SAN FRANCISCO — UltraDNS, a web content delivery service, went down Thursday afternoon, taking with it a number of popular websites, includingNetflix and Expedia.
The cause of the 90-minute failure was an internal issue in a server on the East Coast and was not the result of an attack by hackers, said Lara Wyss, an UltraDNS spokeswoman.
Initially, members of the UltraDNS support team indicated the issue stemmed from a DDoS or Denial of Service attack in which hackers flood a service with traffic until it collapses under the load. But after further investigation, the company’s chief information officer said that the issue was not caused by a DDoS assault but by a technical malfunction, Ms. Wyss said in an interview.
The system failure was quickly resolved but had a ripple effect across the Internet, as many companies depend on the company’s cloud service to run their websites. Several frustrated customers, and administrators, broadcast their complaints on Twitter.
UltraDNS is considered one of the top providers in the web content delivery space. It and competitors like Akamai and CloudFlare play a key role in directing and managing web traffic for businesses that depend on the service for website speeds and protection against DDoS attacks. The company was acquired in 2006 by Neustar, an information services company based in Sterling, Va.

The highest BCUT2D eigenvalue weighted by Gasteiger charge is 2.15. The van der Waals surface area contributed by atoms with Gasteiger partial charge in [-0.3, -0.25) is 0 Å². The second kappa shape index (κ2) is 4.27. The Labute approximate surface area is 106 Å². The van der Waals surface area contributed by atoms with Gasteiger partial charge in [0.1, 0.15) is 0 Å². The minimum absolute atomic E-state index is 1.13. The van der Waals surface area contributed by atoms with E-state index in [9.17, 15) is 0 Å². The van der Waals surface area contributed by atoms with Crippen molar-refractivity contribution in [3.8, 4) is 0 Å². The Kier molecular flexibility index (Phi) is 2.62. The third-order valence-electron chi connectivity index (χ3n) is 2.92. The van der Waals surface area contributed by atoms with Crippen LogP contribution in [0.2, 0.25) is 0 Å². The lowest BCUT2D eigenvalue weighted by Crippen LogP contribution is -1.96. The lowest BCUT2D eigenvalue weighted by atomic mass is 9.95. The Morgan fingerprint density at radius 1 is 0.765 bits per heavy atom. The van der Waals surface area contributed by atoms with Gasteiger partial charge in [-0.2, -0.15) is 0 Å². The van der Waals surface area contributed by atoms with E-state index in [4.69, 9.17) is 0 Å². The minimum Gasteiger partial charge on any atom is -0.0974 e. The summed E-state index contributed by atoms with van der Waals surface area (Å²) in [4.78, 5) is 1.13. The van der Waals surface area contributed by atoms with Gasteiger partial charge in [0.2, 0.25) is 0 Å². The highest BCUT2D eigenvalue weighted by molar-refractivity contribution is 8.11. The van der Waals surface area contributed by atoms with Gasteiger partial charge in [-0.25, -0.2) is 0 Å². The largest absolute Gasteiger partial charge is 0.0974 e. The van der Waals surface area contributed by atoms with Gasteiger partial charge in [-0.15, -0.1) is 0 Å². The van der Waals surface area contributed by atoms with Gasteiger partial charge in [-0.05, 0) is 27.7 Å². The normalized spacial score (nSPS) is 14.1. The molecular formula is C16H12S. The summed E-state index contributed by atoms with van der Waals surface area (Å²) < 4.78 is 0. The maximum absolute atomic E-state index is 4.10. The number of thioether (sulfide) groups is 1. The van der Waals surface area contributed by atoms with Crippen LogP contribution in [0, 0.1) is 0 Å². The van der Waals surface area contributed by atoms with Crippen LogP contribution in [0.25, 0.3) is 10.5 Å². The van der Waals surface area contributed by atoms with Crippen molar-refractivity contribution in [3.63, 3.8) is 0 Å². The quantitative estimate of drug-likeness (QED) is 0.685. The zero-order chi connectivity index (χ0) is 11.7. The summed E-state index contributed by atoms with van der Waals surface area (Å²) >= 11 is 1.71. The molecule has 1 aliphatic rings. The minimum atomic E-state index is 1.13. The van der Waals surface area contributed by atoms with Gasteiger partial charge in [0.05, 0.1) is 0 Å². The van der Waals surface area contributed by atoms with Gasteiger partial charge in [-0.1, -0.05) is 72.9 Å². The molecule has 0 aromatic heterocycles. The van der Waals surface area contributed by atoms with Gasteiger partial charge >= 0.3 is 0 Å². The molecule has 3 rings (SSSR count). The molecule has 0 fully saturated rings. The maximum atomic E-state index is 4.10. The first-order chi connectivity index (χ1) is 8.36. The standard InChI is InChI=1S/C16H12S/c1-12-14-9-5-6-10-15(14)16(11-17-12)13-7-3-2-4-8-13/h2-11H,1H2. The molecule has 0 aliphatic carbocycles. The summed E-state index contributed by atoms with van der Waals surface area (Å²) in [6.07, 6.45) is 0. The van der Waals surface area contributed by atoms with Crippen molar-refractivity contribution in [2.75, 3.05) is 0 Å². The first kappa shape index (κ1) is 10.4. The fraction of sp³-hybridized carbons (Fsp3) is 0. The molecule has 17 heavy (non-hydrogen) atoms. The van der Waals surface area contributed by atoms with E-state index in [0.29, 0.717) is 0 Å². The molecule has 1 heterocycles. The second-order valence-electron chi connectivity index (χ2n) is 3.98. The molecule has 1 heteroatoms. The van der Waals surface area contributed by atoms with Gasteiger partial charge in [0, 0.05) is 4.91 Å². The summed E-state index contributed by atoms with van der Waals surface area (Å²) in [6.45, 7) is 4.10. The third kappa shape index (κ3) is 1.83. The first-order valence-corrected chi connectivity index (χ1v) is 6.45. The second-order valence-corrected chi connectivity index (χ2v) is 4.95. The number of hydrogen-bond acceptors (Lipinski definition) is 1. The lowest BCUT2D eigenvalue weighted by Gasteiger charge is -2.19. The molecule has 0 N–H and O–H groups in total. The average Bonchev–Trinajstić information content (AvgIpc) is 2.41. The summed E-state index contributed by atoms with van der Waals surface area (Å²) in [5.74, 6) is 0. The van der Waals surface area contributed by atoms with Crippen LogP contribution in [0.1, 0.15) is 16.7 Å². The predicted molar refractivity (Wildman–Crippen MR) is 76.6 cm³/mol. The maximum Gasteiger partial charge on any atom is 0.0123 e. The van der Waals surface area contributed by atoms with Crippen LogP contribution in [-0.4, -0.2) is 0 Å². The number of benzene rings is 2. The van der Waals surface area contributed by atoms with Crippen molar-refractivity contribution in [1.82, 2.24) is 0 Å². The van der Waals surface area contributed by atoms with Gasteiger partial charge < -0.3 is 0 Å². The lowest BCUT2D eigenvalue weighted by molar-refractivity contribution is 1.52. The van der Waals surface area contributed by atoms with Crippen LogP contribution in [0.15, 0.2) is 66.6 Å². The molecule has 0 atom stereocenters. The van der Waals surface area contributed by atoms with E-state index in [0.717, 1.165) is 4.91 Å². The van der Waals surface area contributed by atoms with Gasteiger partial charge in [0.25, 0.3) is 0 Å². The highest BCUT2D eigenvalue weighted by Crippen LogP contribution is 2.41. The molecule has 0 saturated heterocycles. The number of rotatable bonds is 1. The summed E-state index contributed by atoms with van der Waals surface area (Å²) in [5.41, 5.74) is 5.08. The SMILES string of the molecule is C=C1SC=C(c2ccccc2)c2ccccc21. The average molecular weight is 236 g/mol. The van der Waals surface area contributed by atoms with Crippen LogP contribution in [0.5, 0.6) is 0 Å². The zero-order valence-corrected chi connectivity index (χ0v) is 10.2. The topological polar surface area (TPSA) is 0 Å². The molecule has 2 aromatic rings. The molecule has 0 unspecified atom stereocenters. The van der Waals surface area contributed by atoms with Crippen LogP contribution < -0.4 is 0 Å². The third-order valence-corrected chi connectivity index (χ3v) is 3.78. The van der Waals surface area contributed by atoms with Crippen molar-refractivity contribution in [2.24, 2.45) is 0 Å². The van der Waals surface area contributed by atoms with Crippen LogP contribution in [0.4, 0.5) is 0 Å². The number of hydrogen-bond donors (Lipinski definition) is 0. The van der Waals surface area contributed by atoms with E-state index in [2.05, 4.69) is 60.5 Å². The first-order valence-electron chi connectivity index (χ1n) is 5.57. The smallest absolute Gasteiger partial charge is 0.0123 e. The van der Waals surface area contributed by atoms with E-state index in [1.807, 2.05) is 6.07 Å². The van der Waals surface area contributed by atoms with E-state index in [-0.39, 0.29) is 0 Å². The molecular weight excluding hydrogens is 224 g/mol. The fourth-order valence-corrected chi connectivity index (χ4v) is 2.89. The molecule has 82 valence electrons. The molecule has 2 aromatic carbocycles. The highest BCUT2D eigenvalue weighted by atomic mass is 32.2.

The failure on Thursday was the second time in two years the service has gone down, according to Dotcom Monitor, a company in Minneapolis that monitors web speeds and performance. In January 2013, UltraDNS suffered a similar failure that affected customers around the world.
The assumption that UltraDNS was under attack was not unreasonable given an increase — over the past 18 months — in high-volume DDoS attacks that exploit the Internet’s switchboard system, called the Domain Name System, or DNS, to amplify the attacks. Many of those attacks have come from China against China-specific websites, said Matthew Prince, the chief executive at CloudFlare.
Attackers are now sending forged traffic requests that appear legitimate, making it difficult to root them out. These attacks come at such a high rate — in some cases 500 million requests per second — that only the toughest websites can fend them off, Mr. Prince said.